Gentileschi (family) scholar; University of Michigan Italianist art historian. Bissell was the son of Raymond A. Bissell (1909-1992) a heating & air dealer, and Elizabeth I Weston (Bissell) (1906-1993). He received his Ph.D. in 1968, writing his dissertation on Orazio Gentileschi under Harold E. Wethey. He wrote a book on Orazio in 1981. Gentileschi's daughter, Aremisia, was at the same time rising in interest due to women's studies courses. Bissell published the catalogue raisonné on the work of Artemisia in 1998. He retired from the University in 2006.
Entries tagged with "Baltimore, MD, USA"
Philosopher and historian of ideas scholar; wrote early social histories of art. Boas was born in Providence, Rhode Island, the fifth of seven children of Herman Boas and Sarah Eisenberg (Boas). He attended Classical High School in Providence, RI, where his early interest in Greek and Latin grew. After graduation, Boas studied art at the Rhode Island School of Design under Henry Hunt Clark (b. 1875) and transferred to study English at Brown University, where he completed his B.A. and M.A. in 1913. He studied under the philosopher Josiah Royce (1855-1916) and received his second M.A.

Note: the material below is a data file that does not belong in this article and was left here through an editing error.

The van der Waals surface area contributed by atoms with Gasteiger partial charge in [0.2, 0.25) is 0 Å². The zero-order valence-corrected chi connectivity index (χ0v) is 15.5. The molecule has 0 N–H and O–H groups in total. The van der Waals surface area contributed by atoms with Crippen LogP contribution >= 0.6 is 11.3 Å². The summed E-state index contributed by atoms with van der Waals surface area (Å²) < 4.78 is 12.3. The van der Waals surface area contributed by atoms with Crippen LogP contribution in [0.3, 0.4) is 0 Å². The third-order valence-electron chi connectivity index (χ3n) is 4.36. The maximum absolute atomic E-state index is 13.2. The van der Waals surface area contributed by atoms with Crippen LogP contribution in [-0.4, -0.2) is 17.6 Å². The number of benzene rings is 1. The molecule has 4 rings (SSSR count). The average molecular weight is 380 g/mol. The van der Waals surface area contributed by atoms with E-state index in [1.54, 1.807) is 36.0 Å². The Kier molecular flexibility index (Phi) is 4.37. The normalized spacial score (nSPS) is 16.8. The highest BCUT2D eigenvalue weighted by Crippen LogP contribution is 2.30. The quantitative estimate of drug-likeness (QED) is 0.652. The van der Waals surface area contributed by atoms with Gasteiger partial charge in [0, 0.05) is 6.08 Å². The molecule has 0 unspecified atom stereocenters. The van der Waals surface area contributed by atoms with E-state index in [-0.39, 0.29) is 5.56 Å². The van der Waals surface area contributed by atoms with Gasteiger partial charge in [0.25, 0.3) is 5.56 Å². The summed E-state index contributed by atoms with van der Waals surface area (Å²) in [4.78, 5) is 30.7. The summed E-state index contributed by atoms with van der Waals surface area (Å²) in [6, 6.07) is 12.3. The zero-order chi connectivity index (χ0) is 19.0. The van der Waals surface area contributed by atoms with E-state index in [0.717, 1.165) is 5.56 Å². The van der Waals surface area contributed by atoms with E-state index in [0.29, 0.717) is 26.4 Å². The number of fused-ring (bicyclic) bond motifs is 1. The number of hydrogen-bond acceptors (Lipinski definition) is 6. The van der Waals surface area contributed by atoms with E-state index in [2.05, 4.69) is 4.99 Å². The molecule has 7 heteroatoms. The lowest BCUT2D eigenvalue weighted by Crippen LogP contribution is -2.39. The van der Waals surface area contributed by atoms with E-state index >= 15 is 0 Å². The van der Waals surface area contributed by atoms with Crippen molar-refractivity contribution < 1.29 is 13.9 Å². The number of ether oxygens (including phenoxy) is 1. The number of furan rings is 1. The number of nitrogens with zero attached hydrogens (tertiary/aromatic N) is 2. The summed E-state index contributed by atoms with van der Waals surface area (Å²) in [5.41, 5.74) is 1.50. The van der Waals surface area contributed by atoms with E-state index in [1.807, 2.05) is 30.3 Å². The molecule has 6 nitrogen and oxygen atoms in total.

First woman to direct a major American art museum (Baltimore Museum of Art); Cassatt scholar. Breeskin was the daughter of Alfred Robert Louis Dohme (1867-1952) and Emmie Blumner (Dohme). Her father was a chemist who founded the pharmaceutical company Sharpe & Dohme (later Merck, Sharpe & Dohme). The younger Dohme attended the Bryn Mawr preparatory school in Baltimore, initially planning on being an artist. After stints at Bryn Mawr and Radcliffe Colleges, she eventually graduated from Boston's School of Fine Arts, Crafts, and Decorative Design in 1918.
Influential undergraduate professor of art history at Columbia University. Davis graduated from Princeton University in 1936 with a degree in French languages and literatures. He received a Carnegie Fellowship in 1937, studying summers at the Institut d'Art et d'Arch'ologie in Paris and in Brussels on a Belgian-American Educational Foundation Fellowship, 1938. His master's degree in fine arts was granted in 1939. He joined the Metropolitan Museum of Art the same year as a curator in first the medieval art department (through 1942) and then prints and drawings (through 1944).